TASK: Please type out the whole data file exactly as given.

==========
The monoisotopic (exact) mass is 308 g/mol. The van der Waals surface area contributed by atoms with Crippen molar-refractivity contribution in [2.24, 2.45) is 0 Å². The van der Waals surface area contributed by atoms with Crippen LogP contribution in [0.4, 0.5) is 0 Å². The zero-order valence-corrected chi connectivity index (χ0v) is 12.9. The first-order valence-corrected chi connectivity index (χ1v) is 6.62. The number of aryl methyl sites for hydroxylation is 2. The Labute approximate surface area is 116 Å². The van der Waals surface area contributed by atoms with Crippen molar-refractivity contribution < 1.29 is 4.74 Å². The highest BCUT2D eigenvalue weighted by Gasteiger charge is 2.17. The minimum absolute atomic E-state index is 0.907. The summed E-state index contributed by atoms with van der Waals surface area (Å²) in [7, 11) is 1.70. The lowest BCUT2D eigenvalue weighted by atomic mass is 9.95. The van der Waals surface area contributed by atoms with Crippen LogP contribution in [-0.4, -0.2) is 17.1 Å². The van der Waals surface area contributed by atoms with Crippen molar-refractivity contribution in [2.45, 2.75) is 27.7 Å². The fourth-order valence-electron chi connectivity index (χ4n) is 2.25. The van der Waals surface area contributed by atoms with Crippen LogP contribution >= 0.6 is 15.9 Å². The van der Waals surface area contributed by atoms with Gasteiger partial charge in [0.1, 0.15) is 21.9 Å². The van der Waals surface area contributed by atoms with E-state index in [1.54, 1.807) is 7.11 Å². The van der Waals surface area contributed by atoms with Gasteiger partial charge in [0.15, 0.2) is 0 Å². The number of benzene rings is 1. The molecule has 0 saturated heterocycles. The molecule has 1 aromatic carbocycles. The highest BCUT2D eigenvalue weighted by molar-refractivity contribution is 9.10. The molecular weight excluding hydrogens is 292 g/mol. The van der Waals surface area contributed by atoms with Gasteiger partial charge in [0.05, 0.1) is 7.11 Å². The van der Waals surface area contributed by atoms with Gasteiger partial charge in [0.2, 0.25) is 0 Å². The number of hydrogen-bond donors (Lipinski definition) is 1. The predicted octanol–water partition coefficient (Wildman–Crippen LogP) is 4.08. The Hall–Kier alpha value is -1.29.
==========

The monoisotopic (exact) mass is 308 g/mol. The van der Waals surface area contributed by atoms with Crippen molar-refractivity contribution in [2.24, 2.45) is 0 Å². The van der Waals surface area contributed by atoms with Crippen LogP contribution in [0.4, 0.5) is 0 Å². The zero-order valence-corrected chi connectivity index (χ0v) is 12.9. The first-order valence-corrected chi connectivity index (χ1v) is 6.62. The number of aryl methyl sites for hydroxylation is 2. The Labute approximate surface area is 116 Å². The van der Waals surface area contributed by atoms with Crippen molar-refractivity contribution < 1.29 is 4.74 Å². The highest BCUT2D eigenvalue weighted by Gasteiger charge is 2.17. The minimum absolute atomic E-state index is 0.907. The summed E-state index contributed by atoms with van der Waals surface area (Å²) in [7, 11) is 1.70. The lowest BCUT2D eigenvalue weighted by atomic mass is 9.95. The van der Waals surface area contributed by atoms with Crippen LogP contribution in [-0.4, -0.2) is 17.1 Å². The van der Waals surface area contributed by atoms with Crippen molar-refractivity contribution in [2.45, 2.75) is 27.7 Å². The fourth-order valence-electron chi connectivity index (χ4n) is 2.25. The van der Waals surface area contributed by atoms with Crippen LogP contribution >= 0.6 is 15.9 Å². The van der Waals surface area contributed by atoms with Gasteiger partial charge in [0.1, 0.15) is 21.9 Å². The van der Waals surface area contributed by atoms with E-state index in [1.54, 1.807) is 7.11 Å². The van der Waals surface area contributed by atoms with Gasteiger partial charge in [0.15, 0.2) is 0 Å². The number of benzene rings is 1. The molecule has 0 saturated heterocycles. The molecule has 1 aromatic carbocycles. The highest BCUT2D eigenvalue weighted by molar-refractivity contribution is 9.10. The molecular weight excluding hydrogens is 292 g/mol. The van der Waals surface area contributed by atoms with Gasteiger partial charge in [0.05, 0.1) is 7.11 Å². The van der Waals surface area contributed by atoms with Gasteiger partial charge in [0.2, 0.25) is 0 Å². The number of hydrogen-bond donors (Lipinski definition) is 1. The predicted octanol–water partition coefficient (Wildman–Crippen LogP) is 4.08. The Hall–Kier alpha value is -1.29.